Each year, thousands of people participate in clinical trials. Much of our recent focus has been on patients enrolling into trials, and what happens once they’re in. But, what about what happens after trial? Patients and caregivers I’ve talked to have indicated that a lot more can be done to let them know that they are appreciated, and to connect them to the larger story of the treatments they are helping to bring into the world.
Data from CISCRP seems to support the anecdotes I’m hearing. They cite a 2008 survey (Getz. The Monitor. September 2008: 17-21.) in which most trial participants said they felt they were “no longer valued” by researchers. This is a shame. Advancements in drug development would not be possible without these volunteers. None of them should leave a study feeling unappreciated.
In fact, leaving them feeling this way can have further consequences. A different survey said that “most study volunteers choose not to advocate clinical research among patients who are considering participation.” There could be any number of reasons for this, of course, but leaving them feeling abandoned after the trial ends certainly doesn’t help. Actually, I would argue that delivering a great experience is the best way to boost enrollment in the future.
So, what can be done?
I think there are three main things:
- Acknowledge patients’ contributions in a meaningful way
- Allow participants to access key data about the trial and themselves
- Invite them to be a part of the larger drug development story.
Acknowledge Clinical Trial Participants
A clinical trial is a team sport, involving participants, investigators, sponsors, and more. Teams celebrate their successes together. What happens after each SuperBowl, for example? There’s typically a celebration in the winning team’s city, involving the players, coaches, fans, etc. It brings the community together and sets the tone for the next season. So, wouldn’t it be great if clinical trial teams could celebrate together? It could be a great way to validate participants’ contributions and pave the way to more participation in future trials.
One of the simplest but perhaps most overlooked things we can do for patients is to take the time to say thank you. What if once a participant completed a trial, they received an email of thanks? Maybe the message could include a video showing clinical trial staff members expressing their appreciation? It would be more of an emotional way to let patients know what their time has meant to us, and what it could mean to other patients who struggle with their same condition.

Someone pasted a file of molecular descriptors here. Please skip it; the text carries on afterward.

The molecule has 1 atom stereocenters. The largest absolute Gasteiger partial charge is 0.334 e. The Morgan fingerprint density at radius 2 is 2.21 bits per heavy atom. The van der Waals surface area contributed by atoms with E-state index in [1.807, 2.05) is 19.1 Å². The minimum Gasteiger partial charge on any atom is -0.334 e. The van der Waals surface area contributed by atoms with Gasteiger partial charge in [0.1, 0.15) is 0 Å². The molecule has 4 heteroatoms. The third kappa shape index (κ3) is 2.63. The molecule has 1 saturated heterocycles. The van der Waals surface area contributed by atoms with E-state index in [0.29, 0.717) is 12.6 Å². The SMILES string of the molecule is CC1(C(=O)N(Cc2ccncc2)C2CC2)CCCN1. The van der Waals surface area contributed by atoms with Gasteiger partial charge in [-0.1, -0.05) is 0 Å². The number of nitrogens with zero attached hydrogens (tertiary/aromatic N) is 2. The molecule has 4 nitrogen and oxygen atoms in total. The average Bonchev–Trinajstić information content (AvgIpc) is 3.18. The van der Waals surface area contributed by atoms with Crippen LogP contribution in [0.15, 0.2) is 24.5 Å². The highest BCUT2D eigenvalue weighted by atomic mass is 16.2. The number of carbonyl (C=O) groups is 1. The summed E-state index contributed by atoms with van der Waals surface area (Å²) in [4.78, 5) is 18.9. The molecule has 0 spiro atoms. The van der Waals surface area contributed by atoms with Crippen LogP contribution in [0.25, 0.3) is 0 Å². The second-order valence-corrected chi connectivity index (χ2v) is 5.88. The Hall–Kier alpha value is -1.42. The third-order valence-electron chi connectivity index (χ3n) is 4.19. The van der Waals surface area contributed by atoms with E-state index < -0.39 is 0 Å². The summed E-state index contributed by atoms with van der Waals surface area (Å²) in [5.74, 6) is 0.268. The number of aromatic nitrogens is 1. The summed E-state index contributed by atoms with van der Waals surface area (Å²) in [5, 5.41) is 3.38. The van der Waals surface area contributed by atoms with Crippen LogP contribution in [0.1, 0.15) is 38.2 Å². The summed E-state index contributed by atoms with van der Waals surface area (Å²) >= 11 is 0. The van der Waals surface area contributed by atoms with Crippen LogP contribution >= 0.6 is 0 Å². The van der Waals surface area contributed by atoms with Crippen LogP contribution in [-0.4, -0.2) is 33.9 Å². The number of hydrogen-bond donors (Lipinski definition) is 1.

And can we expand on this, and memorialize clincal trial participants in a public and tangible way? The U.S. military is a lot of things, but I would not necessarily characterize it as a warm and fuzzy organization. Yet they do a much better job at memorializing their volunteers than the pharma industry. Memorials allow all members of the “team” to share in the success and to feel inspired by one another’s experiences.
For example, what if we invited participants to have brick with his or her name on it installed in a dedicated walkway outside of a pharma corporate headquarters? And, let’s not stop there—imagine it as a real, interactive experience. What if we could develop an app that would allow patients to upload a one minute video of themselves telling their personal stories? Anyone could visit the walkway and access a location aware app that would allow them to stop and see the faces and hear the voices behind the names as they walked along. Who knows, maybe they’d actually cheer us on?
These efforts would do a better job at allowing all members of the team to feel connected to the work behind clinical research in a meaningful, emotional way. It would help to remind everyone on “the team” that everyone’s contributions, from the participant to the study coordinator, have a real effect on people’s day-to-day lives.
Give Patients Trial Data
Research is about asking questions. Patients help us answer those questions, yet they don’t get to hear the punch line. A 2008 literature review conducted by CISCRP across 15 different studies, showed that about 90 percent of clinical trial participants wanted to know the results of the trial they participated in. Another study found that this almost never happens—Only 8.9 percent were able to find out. And, in yet another survey, 68 percent said that if they were not informed about the research findings after the trial they would not participate in future trials. Fortunately, are there are emerging ways to deliver this information through organizations like CISCRP.